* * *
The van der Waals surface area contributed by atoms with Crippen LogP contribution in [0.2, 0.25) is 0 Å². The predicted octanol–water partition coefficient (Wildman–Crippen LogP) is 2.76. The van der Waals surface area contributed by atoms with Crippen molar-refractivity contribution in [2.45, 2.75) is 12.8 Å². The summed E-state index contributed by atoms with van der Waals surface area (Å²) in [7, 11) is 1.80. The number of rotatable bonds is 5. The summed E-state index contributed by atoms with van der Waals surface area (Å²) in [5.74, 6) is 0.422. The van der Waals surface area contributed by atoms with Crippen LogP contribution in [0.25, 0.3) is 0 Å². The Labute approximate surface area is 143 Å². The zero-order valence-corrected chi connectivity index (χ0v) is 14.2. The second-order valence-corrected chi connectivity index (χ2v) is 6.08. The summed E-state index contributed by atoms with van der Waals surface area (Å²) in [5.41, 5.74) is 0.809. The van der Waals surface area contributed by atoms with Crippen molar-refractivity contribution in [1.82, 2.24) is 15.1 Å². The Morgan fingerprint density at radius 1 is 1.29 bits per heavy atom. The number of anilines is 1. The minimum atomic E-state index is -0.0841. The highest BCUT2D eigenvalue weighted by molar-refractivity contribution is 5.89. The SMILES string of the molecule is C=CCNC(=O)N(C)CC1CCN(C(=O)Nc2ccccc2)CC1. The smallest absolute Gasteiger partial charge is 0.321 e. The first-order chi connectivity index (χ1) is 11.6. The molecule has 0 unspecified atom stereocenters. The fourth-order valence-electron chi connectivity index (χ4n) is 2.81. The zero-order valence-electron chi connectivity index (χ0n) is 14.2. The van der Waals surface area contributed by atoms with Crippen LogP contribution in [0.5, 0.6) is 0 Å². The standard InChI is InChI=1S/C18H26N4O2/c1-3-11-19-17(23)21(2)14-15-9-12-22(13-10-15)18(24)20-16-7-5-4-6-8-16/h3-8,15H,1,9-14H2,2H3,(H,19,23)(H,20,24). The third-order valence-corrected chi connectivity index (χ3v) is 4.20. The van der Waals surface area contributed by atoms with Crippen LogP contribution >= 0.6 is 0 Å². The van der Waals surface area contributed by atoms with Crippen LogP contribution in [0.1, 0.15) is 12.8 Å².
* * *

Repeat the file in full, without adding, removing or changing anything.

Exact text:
The van der Waals surface area contributed by atoms with Crippen LogP contribution in [0.2, 0.25) is 0 Å². The predicted octanol–water partition coefficient (Wildman–Crippen LogP) is 2.76. The van der Waals surface area contributed by atoms with Crippen molar-refractivity contribution in [2.45, 2.75) is 12.8 Å². The summed E-state index contributed by atoms with van der Waals surface area (Å²) in [7, 11) is 1.80. The number of rotatable bonds is 5. The summed E-state index contributed by atoms with van der Waals surface area (Å²) in [5.74, 6) is 0.422. The van der Waals surface area contributed by atoms with Crippen LogP contribution in [0.25, 0.3) is 0 Å². The Labute approximate surface area is 143 Å². The zero-order valence-corrected chi connectivity index (χ0v) is 14.2. The second-order valence-corrected chi connectivity index (χ2v) is 6.08. The summed E-state index contributed by atoms with van der Waals surface area (Å²) in [5.41, 5.74) is 0.809. The van der Waals surface area contributed by atoms with Crippen molar-refractivity contribution in [1.82, 2.24) is 15.1 Å². The Morgan fingerprint density at radius 1 is 1.29 bits per heavy atom. The number of anilines is 1. The minimum atomic E-state index is -0.0841. The highest BCUT2D eigenvalue weighted by molar-refractivity contribution is 5.89. The SMILES string of the molecule is C=CCNC(=O)N(C)CC1CCN(C(=O)Nc2ccccc2)CC1. The smallest absolute Gasteiger partial charge is 0.321 e. The first-order chi connectivity index (χ1) is 11.6. The molecule has 0 unspecified atom stereocenters. The fourth-order valence-electron chi connectivity index (χ4n) is 2.81. The zero-order valence-electron chi connectivity index (χ0n) is 14.2. The van der Waals surface area contributed by atoms with Crippen LogP contribution in [0.5, 0.6) is 0 Å². The standard InChI is InChI=1S/C18H26N4O2/c1-3-11-19-17(23)21(2)14-15-9-12-22(13-10-15)18(24)20-16-7-5-4-6-8-16/h3-8,15H,1,9-14H2,2H3,(H,19,23)(H,20,24). The third-order valence-corrected chi connectivity index (χ3v) is 4.20. The van der Waals surface area contributed by atoms with Crippen LogP contribution >= 0.6 is 0 Å². The van der Waals surface area contributed by atoms with Crippen LogP contribution in [0.1, 0.15) is 12.8 Å².